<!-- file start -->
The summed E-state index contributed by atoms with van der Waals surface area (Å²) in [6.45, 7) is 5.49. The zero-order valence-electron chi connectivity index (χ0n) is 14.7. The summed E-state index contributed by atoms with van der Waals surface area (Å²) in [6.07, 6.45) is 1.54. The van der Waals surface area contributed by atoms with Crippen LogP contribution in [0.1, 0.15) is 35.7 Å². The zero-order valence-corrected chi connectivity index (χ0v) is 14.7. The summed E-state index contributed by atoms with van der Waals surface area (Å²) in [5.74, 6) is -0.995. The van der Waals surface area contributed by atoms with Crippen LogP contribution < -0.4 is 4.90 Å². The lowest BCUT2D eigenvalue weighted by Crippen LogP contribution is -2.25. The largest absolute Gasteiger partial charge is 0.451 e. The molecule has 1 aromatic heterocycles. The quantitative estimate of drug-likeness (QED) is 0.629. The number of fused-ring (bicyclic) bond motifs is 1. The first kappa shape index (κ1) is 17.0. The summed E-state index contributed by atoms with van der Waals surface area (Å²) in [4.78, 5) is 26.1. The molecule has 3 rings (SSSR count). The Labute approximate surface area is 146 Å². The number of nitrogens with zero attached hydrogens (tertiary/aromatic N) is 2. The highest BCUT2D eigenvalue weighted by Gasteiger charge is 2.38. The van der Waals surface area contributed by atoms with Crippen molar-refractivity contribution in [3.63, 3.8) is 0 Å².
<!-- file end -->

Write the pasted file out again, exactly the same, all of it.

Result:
The summed E-state index contributed by atoms with van der Waals surface area (Å²) in [6.45, 7) is 5.49. The zero-order valence-electron chi connectivity index (χ0n) is 14.7. The summed E-state index contributed by atoms with van der Waals surface area (Å²) in [6.07, 6.45) is 1.54. The van der Waals surface area contributed by atoms with Crippen LogP contribution in [0.1, 0.15) is 35.7 Å². The zero-order valence-corrected chi connectivity index (χ0v) is 14.7. The summed E-state index contributed by atoms with van der Waals surface area (Å²) in [5.74, 6) is -0.995. The van der Waals surface area contributed by atoms with Crippen LogP contribution < -0.4 is 4.90 Å². The lowest BCUT2D eigenvalue weighted by Crippen LogP contribution is -2.25. The largest absolute Gasteiger partial charge is 0.451 e. The molecule has 1 aromatic heterocycles. The quantitative estimate of drug-likeness (QED) is 0.629. The number of fused-ring (bicyclic) bond motifs is 1. The first kappa shape index (κ1) is 17.0. The summed E-state index contributed by atoms with van der Waals surface area (Å²) in [4.78, 5) is 26.1. The molecule has 3 rings (SSSR count). The Labute approximate surface area is 146 Å². The number of nitrogens with zero attached hydrogens (tertiary/aromatic N) is 2. The highest BCUT2D eigenvalue weighted by Gasteiger charge is 2.38. The van der Waals surface area contributed by atoms with Crippen molar-refractivity contribution in [3.63, 3.8) is 0 Å².